Faith community rallies to protest school closure proposal
FAITH — Victoria Lane is a mother of two, and when she moved to this small Rowan County town in 2005, its elementary school was part of the allure.
Faith Elementary is a good school and the town is a good place to raise a family, Lane said. Now, Lane is among the many Faith area residents who are worried that Rowan-Salisbury Schools might close a vital part of the town.
It’s a mind-boggling consideration, Lane said. If the school closes, what’s next? Would a local store go out of business after the school closes? Maybe a church?
Children who would be shuffled to a neighboring school after the closure wouldn’t be in a familiar environment and might struggle in class, Lane said.
She was one of more than 100 people who gathered Thursday evening at Faith Elementary to develop a plan and take action against proposals calling for the school’s closure. Organizers and local residents alike came with a laundry list of questions.
In November, the Rowan-Salisbury school board heard a recommendation to close and consolidate a number of schools. Faith Elementary was included in a so-called “Tier one” plan, which called for building a new East Rowan Elementary School to replace the Faith, Rockwell and Granite Quarry schools. Now, the school board is considering several redistricting scenarios — three of which would shutter Faith and move its students elsewhere.
Parents, students and alumni of North Rowan High School rallied and contributed to a decision by the school board to hold off on closing that school. Now, residents of Faith are hoping to do the same, creating a plan to argue why their school should stay open.
“This is not just about the school. It’s about our community,” said Tim Williams, a former mayor of Faith who’s helping organize a group protesting the proposed closure.
Thursday’s meeting wasn’t intended to incite anger, Williams said. Instead, organizers gave updates on the school system’s plans and encouraged residents to contact members of the school board to politely express their displeasure. While he did not name the person, Williams said he spoke to a school board member about the possibility of closure. The response was that Faith Elementary has a 50 percent chance of being closed, Williams said.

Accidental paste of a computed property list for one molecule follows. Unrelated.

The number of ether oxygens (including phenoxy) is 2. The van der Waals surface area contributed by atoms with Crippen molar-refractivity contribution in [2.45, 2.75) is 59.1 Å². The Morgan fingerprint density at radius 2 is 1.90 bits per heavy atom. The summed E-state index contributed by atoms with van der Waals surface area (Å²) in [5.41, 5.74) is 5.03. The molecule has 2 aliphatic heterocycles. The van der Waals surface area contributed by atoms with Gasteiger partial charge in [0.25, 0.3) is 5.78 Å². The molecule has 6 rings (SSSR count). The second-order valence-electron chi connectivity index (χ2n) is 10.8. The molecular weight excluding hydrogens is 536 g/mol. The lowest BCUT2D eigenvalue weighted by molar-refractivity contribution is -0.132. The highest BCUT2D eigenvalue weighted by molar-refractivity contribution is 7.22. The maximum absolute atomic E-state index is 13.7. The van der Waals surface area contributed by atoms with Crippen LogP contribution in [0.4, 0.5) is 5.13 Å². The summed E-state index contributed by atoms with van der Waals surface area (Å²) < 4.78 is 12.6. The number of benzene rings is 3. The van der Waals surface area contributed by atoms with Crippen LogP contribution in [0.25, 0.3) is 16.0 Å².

If that happens, the town might not survive, Williams and others said.
“This is their home and where they want to be,” Bridgette Martin said about her children.
Residents were encouraged to wear red, attend school board meetings at 1 p.m. Monday and 5 p.m. March 25, and sit together at the front of the meeting room to make a statement.
And while neither organizers nor others were sure of a solution to keep the school open, they had plenty of questions.
Why would the school board divide a community when officials have spoken about the important of community schools? Where would students go to middle and high school? Is the district staff driving the closure and consolidation discussions instead of school board members? Is the plan to close Faith really an effort to spread out high test scores into other schools in the system?
Meanwhile, if, as in one proposal, the school system closes Faith along with Enochville and Mount Ulla elementary schools, would that really rein in the maintenance costs of aging buildings?
Another question: Why is the school system considering the closure of Faith Elementary when hundreds of homes are under construction in nearby developments?
Williams said a message he received from radio personality and Salisbury resident Kent Bernhardt summed things up well.
“I know the school system has to look toward the future and rein in cost, but they should never forget that the neighborhood school is often the heart of the community,” Bernhardt wrote. “When you close one, you forever alter the destiny and appeal of that community. The school board should walk carefully through this process.”
The Rowan-Salisbury Board of Education’s meeting Monday will be in the Wallace Education Forum, 500 N. Main St. in Salisbury. Redistricting is one of the items on the agenda.
Contact editor Josh Bergeron at 704-797-4248.
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